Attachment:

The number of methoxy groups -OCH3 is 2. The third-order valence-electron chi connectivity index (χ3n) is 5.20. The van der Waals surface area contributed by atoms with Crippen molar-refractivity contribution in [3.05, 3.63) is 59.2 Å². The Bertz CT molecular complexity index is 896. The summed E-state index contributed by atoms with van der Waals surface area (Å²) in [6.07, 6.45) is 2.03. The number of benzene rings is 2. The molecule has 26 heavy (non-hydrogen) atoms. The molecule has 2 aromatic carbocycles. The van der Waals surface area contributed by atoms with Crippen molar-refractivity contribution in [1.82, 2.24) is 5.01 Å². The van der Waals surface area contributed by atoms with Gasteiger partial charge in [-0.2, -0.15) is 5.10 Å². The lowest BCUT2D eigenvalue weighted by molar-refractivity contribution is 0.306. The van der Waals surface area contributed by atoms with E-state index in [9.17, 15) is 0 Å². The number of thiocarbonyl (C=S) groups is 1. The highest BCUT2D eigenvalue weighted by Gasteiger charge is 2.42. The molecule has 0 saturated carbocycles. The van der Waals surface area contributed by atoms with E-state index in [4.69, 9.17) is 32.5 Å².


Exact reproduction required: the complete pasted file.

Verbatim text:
The number of methoxy groups -OCH3 is 2. The third-order valence-electron chi connectivity index (χ3n) is 5.20. The van der Waals surface area contributed by atoms with Crippen molar-refractivity contribution in [3.05, 3.63) is 59.2 Å². The Bertz CT molecular complexity index is 896. The summed E-state index contributed by atoms with van der Waals surface area (Å²) in [6.07, 6.45) is 2.03. The number of benzene rings is 2. The molecule has 26 heavy (non-hydrogen) atoms. The molecule has 2 aromatic carbocycles. The van der Waals surface area contributed by atoms with Crippen molar-refractivity contribution in [1.82, 2.24) is 5.01 Å². The van der Waals surface area contributed by atoms with Gasteiger partial charge in [-0.2, -0.15) is 5.10 Å². The lowest BCUT2D eigenvalue weighted by molar-refractivity contribution is 0.306. The van der Waals surface area contributed by atoms with E-state index in [9.17, 15) is 0 Å². The number of thiocarbonyl (C=S) groups is 1. The highest BCUT2D eigenvalue weighted by Gasteiger charge is 2.42. The molecule has 0 saturated carbocycles. The van der Waals surface area contributed by atoms with E-state index in [4.69, 9.17) is 32.5 Å².